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J Chemother. 2004 Dec;16(6):540-8.

Methicillin-resistant staphylococcal bacteremia in patients with hematologic malignancies: clinical and microbiological retrospective comparative analysis of S. haemolyticus, S. epidermidis and S. aureus.

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Dipartimento di Medicina Clinica, Policlinico Umberto I, Università La Sapienza, Roma, Italy.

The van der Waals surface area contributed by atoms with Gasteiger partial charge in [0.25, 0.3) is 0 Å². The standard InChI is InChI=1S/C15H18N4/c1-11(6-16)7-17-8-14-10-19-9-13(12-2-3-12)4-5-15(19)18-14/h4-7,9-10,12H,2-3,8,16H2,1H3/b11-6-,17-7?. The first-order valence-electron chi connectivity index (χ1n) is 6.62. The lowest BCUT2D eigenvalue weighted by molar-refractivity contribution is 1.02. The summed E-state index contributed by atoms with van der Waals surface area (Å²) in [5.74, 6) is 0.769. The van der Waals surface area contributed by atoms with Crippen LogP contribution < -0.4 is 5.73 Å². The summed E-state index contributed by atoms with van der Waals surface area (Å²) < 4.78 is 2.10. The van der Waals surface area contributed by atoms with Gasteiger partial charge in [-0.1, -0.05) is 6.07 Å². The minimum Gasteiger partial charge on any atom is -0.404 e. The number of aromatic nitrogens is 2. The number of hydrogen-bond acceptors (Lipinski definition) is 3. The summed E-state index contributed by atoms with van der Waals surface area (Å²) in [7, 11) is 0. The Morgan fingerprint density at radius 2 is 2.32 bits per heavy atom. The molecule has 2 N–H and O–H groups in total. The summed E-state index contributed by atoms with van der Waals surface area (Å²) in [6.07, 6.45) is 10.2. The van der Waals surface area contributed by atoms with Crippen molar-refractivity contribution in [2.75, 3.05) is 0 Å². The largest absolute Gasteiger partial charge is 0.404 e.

Although Staphylococcus haemolyticus (SH) represents an emerging etiology of methicillin-resistant (MR) coagulase-negative staphylococcal nosocomial bacteremia, little is known of clinical significance of this infection. Thus, we performed case-control retrospective comparative analysis of MRSH bacteremias (MRSHB), methicillin-resistant S. epidermidis bacteremias (MRSEB), and methicillin-resistant S. aureus bacteremias (MRSAB) in patients with hematologic malignancies. Most patients in the three groups were neutropenic and had a central venous catheter (CVC) in place at the onset of bacteremia. However, MRSHB patients had a CVC in place prior to bacteremia for a time significantly more prolonged than MRSEB and MRSAB ones (p<0.05). Severe sepsis or septic shock were more common in patients with MRSAB as compared with MRSHB (p=0.02). Nosocomial attributable mortality rate was very low in the 3 study groups (0 to 5.4%) and only two patients developed metastatic infections. Overall, reduced susceptibility to teicoplanin was observed in 19 (47.5%) MRSH and in 4 (10%) MRSE isolates. Resistance to teicoplanin was observed in 6 isolates, all MRSH. Reduced susceptibility or resistance to vancomycin was observed in 2 isolates, both MRSH. All MRSA isolates were susceptible to the glycopeptides. Comparison between cases of bacteremia in patients with MRSH isolates with reduced susceptibility to teicoplanin and those with susceptible MRSH did not reveal significant differences in the clinical-microbiological response to teicoplanin therapy and outcome. Our results seem to suggest that MRSHB in hematologic patients is associated with low morbidity and mortality rates. MRSH frequently shows a reduced susceptibility to teicoplanin; however these in vitro data do not seem associated with an unfavorable clinical response to teicoplanin therapy for MRSHB in patients with hematologic malignancies.

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